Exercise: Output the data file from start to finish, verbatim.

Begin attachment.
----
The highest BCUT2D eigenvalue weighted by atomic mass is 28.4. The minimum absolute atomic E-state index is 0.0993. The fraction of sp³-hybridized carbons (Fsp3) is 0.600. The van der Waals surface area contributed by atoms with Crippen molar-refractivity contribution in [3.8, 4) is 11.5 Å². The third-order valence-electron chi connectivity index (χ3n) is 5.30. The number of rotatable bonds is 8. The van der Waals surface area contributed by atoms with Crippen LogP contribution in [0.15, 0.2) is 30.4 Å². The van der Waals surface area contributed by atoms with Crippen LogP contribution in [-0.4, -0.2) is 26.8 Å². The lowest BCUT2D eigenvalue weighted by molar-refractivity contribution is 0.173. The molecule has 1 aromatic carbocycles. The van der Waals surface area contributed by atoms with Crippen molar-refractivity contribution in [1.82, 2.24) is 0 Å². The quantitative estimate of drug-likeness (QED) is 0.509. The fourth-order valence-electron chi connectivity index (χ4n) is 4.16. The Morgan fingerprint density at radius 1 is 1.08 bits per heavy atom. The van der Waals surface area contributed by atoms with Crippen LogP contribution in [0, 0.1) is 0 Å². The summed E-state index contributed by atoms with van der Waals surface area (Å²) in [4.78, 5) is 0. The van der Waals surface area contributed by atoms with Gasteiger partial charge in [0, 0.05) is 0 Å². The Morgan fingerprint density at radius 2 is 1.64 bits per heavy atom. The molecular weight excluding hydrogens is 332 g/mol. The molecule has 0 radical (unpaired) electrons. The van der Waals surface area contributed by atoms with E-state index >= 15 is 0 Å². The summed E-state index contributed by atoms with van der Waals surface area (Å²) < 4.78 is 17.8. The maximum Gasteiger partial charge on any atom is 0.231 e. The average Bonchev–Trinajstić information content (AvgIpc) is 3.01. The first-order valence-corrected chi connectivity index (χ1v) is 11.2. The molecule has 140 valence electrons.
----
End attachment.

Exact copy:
The highest BCUT2D eigenvalue weighted by atomic mass is 28.4. The minimum absolute atomic E-state index is 0.0993. The fraction of sp³-hybridized carbons (Fsp3) is 0.600. The van der Waals surface area contributed by atoms with Crippen molar-refractivity contribution in [3.8, 4) is 11.5 Å². The third-order valence-electron chi connectivity index (χ3n) is 5.30. The number of rotatable bonds is 8. The van der Waals surface area contributed by atoms with Crippen LogP contribution in [0.15, 0.2) is 30.4 Å². The van der Waals surface area contributed by atoms with Crippen LogP contribution in [-0.4, -0.2) is 26.8 Å². The lowest BCUT2D eigenvalue weighted by molar-refractivity contribution is 0.173. The molecule has 1 aromatic carbocycles. The van der Waals surface area contributed by atoms with Crippen molar-refractivity contribution in [1.82, 2.24) is 0 Å². The quantitative estimate of drug-likeness (QED) is 0.509. The fourth-order valence-electron chi connectivity index (χ4n) is 4.16. The Morgan fingerprint density at radius 1 is 1.08 bits per heavy atom. The van der Waals surface area contributed by atoms with Crippen LogP contribution in [0, 0.1) is 0 Å². The summed E-state index contributed by atoms with van der Waals surface area (Å²) in [4.78, 5) is 0. The van der Waals surface area contributed by atoms with Gasteiger partial charge in [0, 0.05) is 0 Å². The Morgan fingerprint density at radius 2 is 1.64 bits per heavy atom. The molecular weight excluding hydrogens is 332 g/mol. The molecule has 0 radical (unpaired) electrons. The van der Waals surface area contributed by atoms with E-state index >= 15 is 0 Å². The summed E-state index contributed by atoms with van der Waals surface area (Å²) < 4.78 is 17.8. The maximum Gasteiger partial charge on any atom is 0.231 e. The average Bonchev–Trinajstić information content (AvgIpc) is 3.01. The first-order valence-corrected chi connectivity index (χ1v) is 11.2. The molecule has 140 valence electrons.